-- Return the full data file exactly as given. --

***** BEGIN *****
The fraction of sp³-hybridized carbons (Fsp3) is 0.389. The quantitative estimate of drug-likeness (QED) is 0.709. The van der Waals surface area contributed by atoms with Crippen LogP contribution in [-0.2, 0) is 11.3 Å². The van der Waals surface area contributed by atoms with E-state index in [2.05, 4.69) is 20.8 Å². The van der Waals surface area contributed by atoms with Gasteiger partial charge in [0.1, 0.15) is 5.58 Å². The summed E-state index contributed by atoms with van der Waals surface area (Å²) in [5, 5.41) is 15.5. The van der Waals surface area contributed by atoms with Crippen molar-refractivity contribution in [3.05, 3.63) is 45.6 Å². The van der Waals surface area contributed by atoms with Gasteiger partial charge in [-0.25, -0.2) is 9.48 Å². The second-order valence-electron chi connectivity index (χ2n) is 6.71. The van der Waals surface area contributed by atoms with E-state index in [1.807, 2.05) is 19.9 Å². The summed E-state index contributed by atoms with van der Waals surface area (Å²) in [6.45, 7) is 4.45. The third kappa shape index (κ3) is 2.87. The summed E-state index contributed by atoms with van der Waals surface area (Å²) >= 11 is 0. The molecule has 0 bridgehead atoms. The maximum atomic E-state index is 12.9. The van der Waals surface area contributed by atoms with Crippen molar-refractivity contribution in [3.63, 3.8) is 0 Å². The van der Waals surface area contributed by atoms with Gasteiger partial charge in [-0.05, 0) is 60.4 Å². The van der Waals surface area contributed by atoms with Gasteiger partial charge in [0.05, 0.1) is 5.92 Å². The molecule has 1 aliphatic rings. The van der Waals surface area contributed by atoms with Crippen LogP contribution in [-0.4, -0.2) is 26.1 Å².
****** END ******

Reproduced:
The fraction of sp³-hybridized carbons (Fsp3) is 0.389. The quantitative estimate of drug-likeness (QED) is 0.709. The van der Waals surface area contributed by atoms with Crippen LogP contribution in [-0.2, 0) is 11.3 Å². The van der Waals surface area contributed by atoms with E-state index in [2.05, 4.69) is 20.8 Å². The van der Waals surface area contributed by atoms with Gasteiger partial charge in [0.1, 0.15) is 5.58 Å². The summed E-state index contributed by atoms with van der Waals surface area (Å²) in [5, 5.41) is 15.5. The van der Waals surface area contributed by atoms with Crippen molar-refractivity contribution in [3.05, 3.63) is 45.6 Å². The van der Waals surface area contributed by atoms with Gasteiger partial charge in [-0.25, -0.2) is 9.48 Å². The second-order valence-electron chi connectivity index (χ2n) is 6.71. The van der Waals surface area contributed by atoms with E-state index in [1.807, 2.05) is 19.9 Å². The summed E-state index contributed by atoms with van der Waals surface area (Å²) in [6.45, 7) is 4.45. The third kappa shape index (κ3) is 2.87. The summed E-state index contributed by atoms with van der Waals surface area (Å²) >= 11 is 0. The molecule has 0 bridgehead atoms. The maximum atomic E-state index is 12.9. The van der Waals surface area contributed by atoms with Crippen molar-refractivity contribution in [3.63, 3.8) is 0 Å². The van der Waals surface area contributed by atoms with Gasteiger partial charge in [-0.05, 0) is 60.4 Å². The van der Waals surface area contributed by atoms with Gasteiger partial charge in [0.05, 0.1) is 5.92 Å². The molecule has 1 aliphatic rings. The van der Waals surface area contributed by atoms with Crippen LogP contribution in [-0.4, -0.2) is 26.1 Å².